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India to resume international flights from December 15

🔴 The Civil Aviation ministry noted that the countries the Health Ministry has identified as not "at-risk" of Covid-19 will get "full capacity entitlements according to the bilateral air service agreements."

By: Express Web Desk | New Delhi |
Updated: November 26, 2021 9:57:59 pm

India will resume scheduled international flights from December 15 after the coronavirus-induced suspension, the Aviation Ministry informed on Friday.

The Civil Aviation Ministry, in a statement, said the matter of resumption of scheduled commercial international passenger services has been examined in consultation with the Ministry of Home Affairs, the Ministry of External Affairs and the Ministry of Health and Family Welfare.

“The matter of resumption of scheduled commercial international passenger services to and from India has been examined in consultation with the Ministry of Home Affairs, the Ministry of External Affairs and the Ministry of Health and Family Welfare and it has been decided that scheduled commercial international passenger services to and from India may be resumed from December 15, 2021,” the statement read.

The announcement comes two days after Civil Aviation Secretary Rajiv Bansal said international flight operations are expected to return to normalcy soon, “by the end of this year”.

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Scheduled international flights have been suspended in India since March 23 last year owing to the Covid-19 pandemic.

The suspension was extended till November 30, exempting dedicated cargo flights and commercial flights that fall under air-bubble arrangements with the destination countries. However, special international passenger flights have been operating since July last year under air bubble arrangements formed with approximately 28 countries.

“Resumption of commercial international passenger services would imply reversion to bilaterally agreed capacity entitlements and termination of air bubble arrangements,” the Civil Aviation Ministry said in its latest announcement.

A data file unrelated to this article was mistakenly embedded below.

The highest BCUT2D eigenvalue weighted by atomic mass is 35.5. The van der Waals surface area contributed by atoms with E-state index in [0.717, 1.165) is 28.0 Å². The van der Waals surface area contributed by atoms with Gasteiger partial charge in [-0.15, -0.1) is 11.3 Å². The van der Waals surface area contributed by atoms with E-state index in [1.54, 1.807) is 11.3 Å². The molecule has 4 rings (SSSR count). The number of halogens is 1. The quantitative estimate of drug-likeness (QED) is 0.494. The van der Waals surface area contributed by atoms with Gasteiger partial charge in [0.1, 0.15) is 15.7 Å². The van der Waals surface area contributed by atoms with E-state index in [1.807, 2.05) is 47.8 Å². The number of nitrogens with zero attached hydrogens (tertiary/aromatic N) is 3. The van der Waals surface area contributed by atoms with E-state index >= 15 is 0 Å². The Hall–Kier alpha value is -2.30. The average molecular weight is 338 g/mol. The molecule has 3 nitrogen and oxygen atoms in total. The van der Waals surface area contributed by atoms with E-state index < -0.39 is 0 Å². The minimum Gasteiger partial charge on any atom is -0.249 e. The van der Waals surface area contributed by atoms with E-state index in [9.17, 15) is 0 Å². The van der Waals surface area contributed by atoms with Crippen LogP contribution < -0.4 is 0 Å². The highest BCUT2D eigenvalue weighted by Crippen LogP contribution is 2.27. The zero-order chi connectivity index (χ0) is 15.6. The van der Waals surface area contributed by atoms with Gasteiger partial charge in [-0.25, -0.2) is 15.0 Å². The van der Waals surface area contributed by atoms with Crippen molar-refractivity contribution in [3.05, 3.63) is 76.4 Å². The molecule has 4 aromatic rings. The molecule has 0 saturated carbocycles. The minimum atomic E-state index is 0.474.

If a country wants to operate scheduled passenger flights to another nation, a bilateral air services agreement has to be negotiated to decide how many airlines, ports of entries and total flights (or seats) weekly can be allowed between the two.

The Civil Aviation Ministry wrote a letter to aviation regulator DGCA asking it to take “further necessary action” for the resumption of scheduled international flights. Following this, the DGCA issued a formal notification about the resumption of scheduled international passenger flights.

The ministry noted that the countries the Health Ministry has identified as not “at-risk” of Covid-19 will get “full capacity entitlements according to the bilateral air service agreements.” As per the latest update, the Health Ministry has put countries in Europe, including the United Kingdom, and South Africa, Brazil, Bangladesh, Botswana, China, Mauritius, New Zealand, Zimbabwe, Singapore, Hong Kong and Israel under the ‘at-risk’ category.

According to the Aviation Ministry, if a country has been identified to be “at-risk” of Covid-19 and has an air bubble agreement with India, then “75 per cent of pre-COVID scheduled international flight operations of Indian or foreign carrier whichever is higher or a minimum of seven frequencies per week subject to availability of entitlements under bilateral agreements will be permitted”.

Whereas, for a country that has been identified to be “at-risk” of Covid-19 and does not have an air-bubble agreement with India, then only “50 per cent of bilateral capacity entitlements or 50 per cent of pre-COVID operations of Indian or foreign carrier, whichever is higher”, will be permitted.

Under an air bubble agreement between the two nations, airlines of both countries can operate special flights between their territories with certain restrictions.

It also stressed that all scheduled international flights will have to strictly adhere to the Union health ministry’s protocols for international travel issued on November 11 this year.

With PTI inputs

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